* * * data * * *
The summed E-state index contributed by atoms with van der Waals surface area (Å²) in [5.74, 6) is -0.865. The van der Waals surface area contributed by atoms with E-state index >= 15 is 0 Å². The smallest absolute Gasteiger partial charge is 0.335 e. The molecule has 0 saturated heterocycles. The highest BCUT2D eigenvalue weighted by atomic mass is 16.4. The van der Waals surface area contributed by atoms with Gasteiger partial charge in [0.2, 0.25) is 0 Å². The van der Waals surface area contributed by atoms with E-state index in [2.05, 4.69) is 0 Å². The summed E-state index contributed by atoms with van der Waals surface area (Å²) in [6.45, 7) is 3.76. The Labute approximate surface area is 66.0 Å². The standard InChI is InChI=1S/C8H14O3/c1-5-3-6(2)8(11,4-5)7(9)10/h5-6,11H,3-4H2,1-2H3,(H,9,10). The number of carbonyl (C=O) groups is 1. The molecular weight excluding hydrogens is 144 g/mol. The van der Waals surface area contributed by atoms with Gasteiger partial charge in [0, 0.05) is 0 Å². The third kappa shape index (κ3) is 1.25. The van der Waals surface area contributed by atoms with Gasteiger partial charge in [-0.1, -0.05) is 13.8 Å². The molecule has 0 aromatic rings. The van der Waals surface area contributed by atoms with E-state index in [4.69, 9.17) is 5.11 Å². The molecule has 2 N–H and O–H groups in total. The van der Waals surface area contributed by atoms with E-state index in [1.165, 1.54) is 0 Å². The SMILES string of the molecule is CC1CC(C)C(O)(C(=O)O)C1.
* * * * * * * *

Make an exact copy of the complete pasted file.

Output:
The summed E-state index contributed by atoms with van der Waals surface area (Å²) in [5.74, 6) is -0.865. The van der Waals surface area contributed by atoms with E-state index >= 15 is 0 Å². The smallest absolute Gasteiger partial charge is 0.335 e. The molecule has 0 saturated heterocycles. The highest BCUT2D eigenvalue weighted by atomic mass is 16.4. The van der Waals surface area contributed by atoms with Gasteiger partial charge in [0.2, 0.25) is 0 Å². The van der Waals surface area contributed by atoms with E-state index in [2.05, 4.69) is 0 Å². The summed E-state index contributed by atoms with van der Waals surface area (Å²) in [6.45, 7) is 3.76. The Labute approximate surface area is 66.0 Å². The standard InChI is InChI=1S/C8H14O3/c1-5-3-6(2)8(11,4-5)7(9)10/h5-6,11H,3-4H2,1-2H3,(H,9,10). The number of carbonyl (C=O) groups is 1. The molecular weight excluding hydrogens is 144 g/mol. The van der Waals surface area contributed by atoms with Gasteiger partial charge in [0, 0.05) is 0 Å². The third kappa shape index (κ3) is 1.25. The van der Waals surface area contributed by atoms with Gasteiger partial charge in [-0.1, -0.05) is 13.8 Å². The molecule has 0 aromatic rings. The van der Waals surface area contributed by atoms with E-state index in [4.69, 9.17) is 5.11 Å². The molecule has 2 N–H and O–H groups in total. The van der Waals surface area contributed by atoms with E-state index in [1.165, 1.54) is 0 Å². The SMILES string of the molecule is CC1CC(C)C(O)(C(=O)O)C1.